"China ka maal"- Jwala Gutta opens up on racial abuse during coronavirus pandemic
- Born to an Indian father and Chinese mother, Jwala Gutta recalls her tryst with racial abuse and trolls on social media.
- Jwala Gutta is regarded as one of India's best doubles badminton player.
One of India's best badminton doubles specialists, Jwala Gutta has opened up on how she has been subject to racist abuse having been born to a Chinese mother, more so in these testing times of the coronavirus pandemic.
Jwala, who was born in the Wardha region of Maharashtra was brought up in Hyderabad. Her mother, Yelan Gutta is the granddaughter of Tseng, who Mahatma Gandhi named "Shantidoot" when Tseng came down to India in view of translating Gandhi's autobiography.
In a column for the Indian Express, Jwala expressed the hardships that she has had to face on social media due to her family heritage.
“China ka maal”, “half Chinese” and “chinki”, of course. I get a lot of this on Twitter when I disagree with a majority view on something. There’s a new addition: I’m a “half Corona”. I also know these are the same people who will troll me, but if we meet in person, will ask for a selfie. Still, it’s not been easy growing up as the child of a Chinese mother, " Jwala said.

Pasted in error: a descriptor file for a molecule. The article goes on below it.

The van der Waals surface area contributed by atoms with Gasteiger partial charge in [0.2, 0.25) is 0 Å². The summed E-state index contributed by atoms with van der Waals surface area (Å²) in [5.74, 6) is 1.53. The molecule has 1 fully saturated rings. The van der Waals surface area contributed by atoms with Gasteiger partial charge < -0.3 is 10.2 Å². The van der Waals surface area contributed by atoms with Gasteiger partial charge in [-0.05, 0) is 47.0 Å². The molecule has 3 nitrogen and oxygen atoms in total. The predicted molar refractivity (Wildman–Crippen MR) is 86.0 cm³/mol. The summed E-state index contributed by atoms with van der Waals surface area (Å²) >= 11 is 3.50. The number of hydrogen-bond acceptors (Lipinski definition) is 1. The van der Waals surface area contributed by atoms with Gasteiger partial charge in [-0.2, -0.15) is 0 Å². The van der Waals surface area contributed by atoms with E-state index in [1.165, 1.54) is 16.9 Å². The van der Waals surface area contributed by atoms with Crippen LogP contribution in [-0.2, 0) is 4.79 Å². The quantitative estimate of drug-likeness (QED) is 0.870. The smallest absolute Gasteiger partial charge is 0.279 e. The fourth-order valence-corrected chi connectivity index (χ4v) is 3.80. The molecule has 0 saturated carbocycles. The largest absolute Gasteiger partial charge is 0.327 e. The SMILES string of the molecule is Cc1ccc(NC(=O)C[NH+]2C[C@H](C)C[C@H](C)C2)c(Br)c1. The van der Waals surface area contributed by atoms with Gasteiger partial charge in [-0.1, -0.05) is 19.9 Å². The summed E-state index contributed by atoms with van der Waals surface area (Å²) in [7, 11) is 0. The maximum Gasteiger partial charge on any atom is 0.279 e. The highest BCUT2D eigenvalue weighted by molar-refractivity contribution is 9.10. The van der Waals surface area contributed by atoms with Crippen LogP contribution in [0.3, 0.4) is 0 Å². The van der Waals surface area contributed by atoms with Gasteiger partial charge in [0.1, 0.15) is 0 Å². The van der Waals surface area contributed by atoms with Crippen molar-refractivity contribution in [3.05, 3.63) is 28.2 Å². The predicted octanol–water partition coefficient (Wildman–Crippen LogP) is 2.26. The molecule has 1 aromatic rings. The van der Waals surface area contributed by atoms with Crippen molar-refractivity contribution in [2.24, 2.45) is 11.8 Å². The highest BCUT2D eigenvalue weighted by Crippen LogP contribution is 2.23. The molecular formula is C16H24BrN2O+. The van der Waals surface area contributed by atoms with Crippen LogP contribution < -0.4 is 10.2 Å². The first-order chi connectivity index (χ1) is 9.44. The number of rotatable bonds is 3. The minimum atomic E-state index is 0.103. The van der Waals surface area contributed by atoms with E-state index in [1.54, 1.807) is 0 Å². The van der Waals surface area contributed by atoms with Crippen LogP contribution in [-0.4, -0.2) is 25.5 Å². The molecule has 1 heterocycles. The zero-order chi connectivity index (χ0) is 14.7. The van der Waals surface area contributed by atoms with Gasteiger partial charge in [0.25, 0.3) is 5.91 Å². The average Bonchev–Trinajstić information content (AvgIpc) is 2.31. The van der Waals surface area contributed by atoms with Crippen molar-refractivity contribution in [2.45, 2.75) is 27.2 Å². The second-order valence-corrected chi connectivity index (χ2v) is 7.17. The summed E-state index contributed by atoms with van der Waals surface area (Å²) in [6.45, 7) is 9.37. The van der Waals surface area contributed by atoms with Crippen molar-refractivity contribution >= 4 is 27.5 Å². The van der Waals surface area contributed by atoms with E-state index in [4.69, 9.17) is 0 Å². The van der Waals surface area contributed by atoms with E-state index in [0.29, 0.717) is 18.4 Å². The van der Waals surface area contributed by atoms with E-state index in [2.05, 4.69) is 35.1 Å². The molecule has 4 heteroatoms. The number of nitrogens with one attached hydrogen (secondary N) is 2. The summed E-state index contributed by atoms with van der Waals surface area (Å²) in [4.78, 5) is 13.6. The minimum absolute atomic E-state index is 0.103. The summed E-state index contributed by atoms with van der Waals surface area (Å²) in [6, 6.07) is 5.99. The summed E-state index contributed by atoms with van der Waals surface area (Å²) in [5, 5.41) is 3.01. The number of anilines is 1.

Jwala shed light on hard it was for her to grow up as a child of mixed heritage, and all of her faults were being misdirected to a result of her 'Chinese mother's' upbringing. She further explains that she never understood that she was being subjected to racism, and it was only in her twenties that she realised that something was wrong.
The 2011 World Championship bronze medallist also shared her sympathy for Indians originating from the NorthEast region, and urged them to approach the judiciary and complain if they are harassed for their appearance.
The Wardha-born shuttle also spoke about how it is not right to retaliate against a whole culture - case in point, China - and there is a way to raise concerns, even if any. She also stressed on how China's emphasis on being involved in physical activity, even at the corporate level has led to the country topping the medal charts at the Olympics.
"Because of my heritage, I’ll never generalise anything about Indians or the Chinese. I treat everyone equally and don’t see religious or caste distinctions. I have broader perspectives, " she said.
The 36-year-old, who won a gold medal at the 2010 Commonwealth Games in Delhi addressed the general public by stating that she's always treated everyone equally, and her patriotism is something that cannot be questioned.
"Because I am a public figure, you can question my game, but never my patriotism. I’ve stood up more than most of my trolls ever have for the national anthem and those of my opponents. I know the importance of respecting others and of humanity, something we need as we, Indians, battle COVID-19, " Jwala added.Published 06 Apr 2020, 12:40 IST